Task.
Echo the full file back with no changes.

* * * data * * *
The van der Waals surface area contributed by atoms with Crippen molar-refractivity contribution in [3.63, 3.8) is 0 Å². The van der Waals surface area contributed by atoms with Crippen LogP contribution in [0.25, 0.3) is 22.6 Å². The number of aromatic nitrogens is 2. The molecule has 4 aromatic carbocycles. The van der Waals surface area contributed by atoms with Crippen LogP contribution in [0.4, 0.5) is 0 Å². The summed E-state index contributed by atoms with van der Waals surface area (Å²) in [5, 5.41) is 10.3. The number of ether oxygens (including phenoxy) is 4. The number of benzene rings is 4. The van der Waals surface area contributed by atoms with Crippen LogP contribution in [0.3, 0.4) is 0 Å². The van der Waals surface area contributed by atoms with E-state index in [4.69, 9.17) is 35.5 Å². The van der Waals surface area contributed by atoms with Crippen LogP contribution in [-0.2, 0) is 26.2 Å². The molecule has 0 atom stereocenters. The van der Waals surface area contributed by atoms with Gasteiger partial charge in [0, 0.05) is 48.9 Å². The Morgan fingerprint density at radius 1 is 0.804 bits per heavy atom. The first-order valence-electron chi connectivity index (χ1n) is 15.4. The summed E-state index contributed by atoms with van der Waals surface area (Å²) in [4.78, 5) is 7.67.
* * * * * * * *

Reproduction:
The van der Waals surface area contributed by atoms with Crippen molar-refractivity contribution in [3.63, 3.8) is 0 Å². The van der Waals surface area contributed by atoms with Crippen LogP contribution in [0.25, 0.3) is 22.6 Å². The number of aromatic nitrogens is 2. The molecule has 4 aromatic carbocycles. The van der Waals surface area contributed by atoms with Crippen LogP contribution in [0.4, 0.5) is 0 Å². The summed E-state index contributed by atoms with van der Waals surface area (Å²) in [5, 5.41) is 10.3. The number of ether oxygens (including phenoxy) is 4. The number of benzene rings is 4. The van der Waals surface area contributed by atoms with Crippen LogP contribution in [0.3, 0.4) is 0 Å². The van der Waals surface area contributed by atoms with E-state index in [4.69, 9.17) is 35.5 Å². The van der Waals surface area contributed by atoms with Crippen LogP contribution in [-0.2, 0) is 26.2 Å². The molecule has 0 atom stereocenters. The van der Waals surface area contributed by atoms with Gasteiger partial charge in [0, 0.05) is 48.9 Å². The Morgan fingerprint density at radius 1 is 0.804 bits per heavy atom. The first-order valence-electron chi connectivity index (χ1n) is 15.4. The summed E-state index contributed by atoms with van der Waals surface area (Å²) in [4.78, 5) is 7.67.